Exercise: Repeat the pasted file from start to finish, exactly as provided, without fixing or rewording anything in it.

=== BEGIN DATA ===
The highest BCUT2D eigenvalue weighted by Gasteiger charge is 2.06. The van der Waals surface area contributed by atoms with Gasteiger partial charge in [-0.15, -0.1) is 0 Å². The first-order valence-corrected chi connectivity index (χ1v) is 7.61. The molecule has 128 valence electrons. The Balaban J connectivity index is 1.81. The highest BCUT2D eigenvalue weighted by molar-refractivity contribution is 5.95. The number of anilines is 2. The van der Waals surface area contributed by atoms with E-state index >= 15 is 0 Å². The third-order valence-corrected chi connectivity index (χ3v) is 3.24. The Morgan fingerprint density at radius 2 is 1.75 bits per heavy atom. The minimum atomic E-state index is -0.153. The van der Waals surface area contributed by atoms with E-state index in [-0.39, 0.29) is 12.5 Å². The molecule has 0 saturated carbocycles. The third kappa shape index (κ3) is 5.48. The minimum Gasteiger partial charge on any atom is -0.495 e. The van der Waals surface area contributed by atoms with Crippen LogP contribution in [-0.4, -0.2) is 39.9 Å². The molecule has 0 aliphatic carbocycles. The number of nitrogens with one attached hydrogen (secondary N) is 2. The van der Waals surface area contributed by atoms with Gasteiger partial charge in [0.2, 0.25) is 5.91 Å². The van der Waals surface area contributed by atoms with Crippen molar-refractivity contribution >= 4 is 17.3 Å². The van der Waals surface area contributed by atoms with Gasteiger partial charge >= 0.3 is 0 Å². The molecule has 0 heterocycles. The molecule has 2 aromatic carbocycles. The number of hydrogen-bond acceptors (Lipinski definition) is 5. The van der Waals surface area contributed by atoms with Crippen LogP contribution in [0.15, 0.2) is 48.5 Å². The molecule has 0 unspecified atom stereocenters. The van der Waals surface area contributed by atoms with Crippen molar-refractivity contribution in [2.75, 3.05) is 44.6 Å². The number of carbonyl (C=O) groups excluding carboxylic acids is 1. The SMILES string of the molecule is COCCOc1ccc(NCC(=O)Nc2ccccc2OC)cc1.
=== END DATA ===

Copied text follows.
The highest BCUT2D eigenvalue weighted by Gasteiger charge is 2.06. The van der Waals surface area contributed by atoms with Gasteiger partial charge in [-0.15, -0.1) is 0 Å². The first-order valence-corrected chi connectivity index (χ1v) is 7.61. The molecule has 128 valence electrons. The Balaban J connectivity index is 1.81. The highest BCUT2D eigenvalue weighted by molar-refractivity contribution is 5.95. The number of anilines is 2. The van der Waals surface area contributed by atoms with E-state index >= 15 is 0 Å². The third-order valence-corrected chi connectivity index (χ3v) is 3.24. The Morgan fingerprint density at radius 2 is 1.75 bits per heavy atom. The minimum atomic E-state index is -0.153. The van der Waals surface area contributed by atoms with E-state index in [-0.39, 0.29) is 12.5 Å². The molecule has 0 saturated carbocycles. The third kappa shape index (κ3) is 5.48. The minimum Gasteiger partial charge on any atom is -0.495 e. The van der Waals surface area contributed by atoms with Crippen LogP contribution in [-0.4, -0.2) is 39.9 Å². The molecule has 0 aliphatic carbocycles. The number of nitrogens with one attached hydrogen (secondary N) is 2. The van der Waals surface area contributed by atoms with Gasteiger partial charge in [0.2, 0.25) is 5.91 Å². The van der Waals surface area contributed by atoms with Crippen molar-refractivity contribution >= 4 is 17.3 Å². The van der Waals surface area contributed by atoms with Gasteiger partial charge >= 0.3 is 0 Å². The molecule has 0 heterocycles. The molecule has 2 aromatic carbocycles. The number of hydrogen-bond acceptors (Lipinski definition) is 5. The van der Waals surface area contributed by atoms with Crippen LogP contribution in [0.15, 0.2) is 48.5 Å². The molecule has 0 unspecified atom stereocenters. The van der Waals surface area contributed by atoms with Crippen molar-refractivity contribution in [2.75, 3.05) is 44.6 Å². The number of carbonyl (C=O) groups excluding carboxylic acids is 1. The SMILES string of the molecule is COCCOc1ccc(NCC(=O)Nc2ccccc2OC)cc1.